All the while, computers are gaining autonomy. Software programs using AI devise their own strategies without needing human guidance. Some hedge-funders are skeptical about AI but, as processing power grows, so do its abilities. And consider the flow of information, the lifeblood of markets. Human fund managers read reports and meet firms under strict insider-trading and disclosure laws. These are designed to control what is in the public domain and ensure everyone has equal access to it. Now an almost infinite supply of new data and processing power is creating novel ways to assess investments. For example, some funds try to use satellites to track retailers’ car parks, and scrape inflation data from e-commerce sites. Eventually they could have fresher information about firms than even their boards do.

Hey Siri, can you invest my life savings?

The greatest innovations in finance are unstoppable, but often lead to crises as they find their feet. In the 18th century the joint-stock company created bubbles, before going on to make large-scale business possible in the 19th century. Securitisation caused the subprime debacle, but is today an important tool for laying off risk. The broad principles of market regulation are eternal: equal treatment of all customers, equal access to information and the promotion of competition. However, the computing revolution looks as if it will make today’s rules look horribly out of date. Human investors are about to discover that they are no longer the smartest guys in the room.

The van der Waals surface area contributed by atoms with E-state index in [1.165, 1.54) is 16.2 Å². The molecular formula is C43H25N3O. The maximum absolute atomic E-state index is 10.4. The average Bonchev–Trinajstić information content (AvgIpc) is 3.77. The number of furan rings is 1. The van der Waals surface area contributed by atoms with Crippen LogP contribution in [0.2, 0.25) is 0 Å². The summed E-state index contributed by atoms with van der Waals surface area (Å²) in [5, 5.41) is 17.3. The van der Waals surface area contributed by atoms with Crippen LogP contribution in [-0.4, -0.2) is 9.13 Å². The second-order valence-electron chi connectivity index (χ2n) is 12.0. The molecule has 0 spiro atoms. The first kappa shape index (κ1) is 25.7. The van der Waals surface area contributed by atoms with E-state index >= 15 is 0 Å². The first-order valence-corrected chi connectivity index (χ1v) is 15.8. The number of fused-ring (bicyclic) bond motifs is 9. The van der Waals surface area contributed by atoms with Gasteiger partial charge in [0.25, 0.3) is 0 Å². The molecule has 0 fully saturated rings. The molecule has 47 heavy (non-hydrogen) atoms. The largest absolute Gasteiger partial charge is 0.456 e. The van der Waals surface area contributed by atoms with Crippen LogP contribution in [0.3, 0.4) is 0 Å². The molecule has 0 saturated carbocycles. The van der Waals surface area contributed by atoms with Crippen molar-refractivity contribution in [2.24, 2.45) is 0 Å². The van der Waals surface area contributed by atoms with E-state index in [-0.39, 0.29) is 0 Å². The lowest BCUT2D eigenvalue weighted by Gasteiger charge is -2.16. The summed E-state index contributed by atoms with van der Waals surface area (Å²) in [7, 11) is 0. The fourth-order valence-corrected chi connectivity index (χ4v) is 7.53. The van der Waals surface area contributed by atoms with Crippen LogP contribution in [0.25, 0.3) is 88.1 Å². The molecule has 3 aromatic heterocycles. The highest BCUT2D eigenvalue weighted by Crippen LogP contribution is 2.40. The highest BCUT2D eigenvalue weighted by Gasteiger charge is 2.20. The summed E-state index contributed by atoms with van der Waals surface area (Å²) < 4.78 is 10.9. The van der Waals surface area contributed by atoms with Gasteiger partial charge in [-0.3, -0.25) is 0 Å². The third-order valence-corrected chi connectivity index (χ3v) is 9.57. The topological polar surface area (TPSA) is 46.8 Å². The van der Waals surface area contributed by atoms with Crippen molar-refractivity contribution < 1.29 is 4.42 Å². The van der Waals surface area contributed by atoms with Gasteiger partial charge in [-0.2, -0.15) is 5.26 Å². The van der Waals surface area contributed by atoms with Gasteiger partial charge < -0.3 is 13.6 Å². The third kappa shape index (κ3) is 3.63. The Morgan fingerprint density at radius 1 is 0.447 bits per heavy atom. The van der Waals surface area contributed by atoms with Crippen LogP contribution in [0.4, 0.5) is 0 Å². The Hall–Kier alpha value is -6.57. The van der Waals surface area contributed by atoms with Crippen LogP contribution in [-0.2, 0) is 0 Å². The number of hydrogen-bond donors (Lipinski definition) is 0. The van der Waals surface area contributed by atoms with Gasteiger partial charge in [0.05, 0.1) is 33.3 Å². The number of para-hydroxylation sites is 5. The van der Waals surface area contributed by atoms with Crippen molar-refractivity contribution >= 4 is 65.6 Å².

Source: The Economist magazine article here.

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Trump is unfit for Presidency

Besides his demolishing America’s political reputation throughout the world Trump still hasn’t learned he can’t run the U.S. government as he did his business. Bullying and threatening other politicians does not belong in the White House (Trump was involved in over 4,000 litigation matters in business – many with his subcontractors.)

A 2017 post titled “Trump presidency is in a hole” explains more.

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2019 Big Mac Index

The Big Mac index is based on the theory of purchasing-power parity (PPP), which states that currencies should adjust until the price of an identical basket of goods—or in this case, a Big Mac—costs the same everywhere. By this metric most exchange rates are well off the mark. In Russia, for example, a Big Mac costs 110 roubles ($1.65), compared with $5.58 in America. That suggests the rouble is undervalued by 70% against the greenback. In Switzerland McDonald’s customers have to fork out SFr6.50 ($6.62), which implies that the Swiss franc is overvalued by 19%.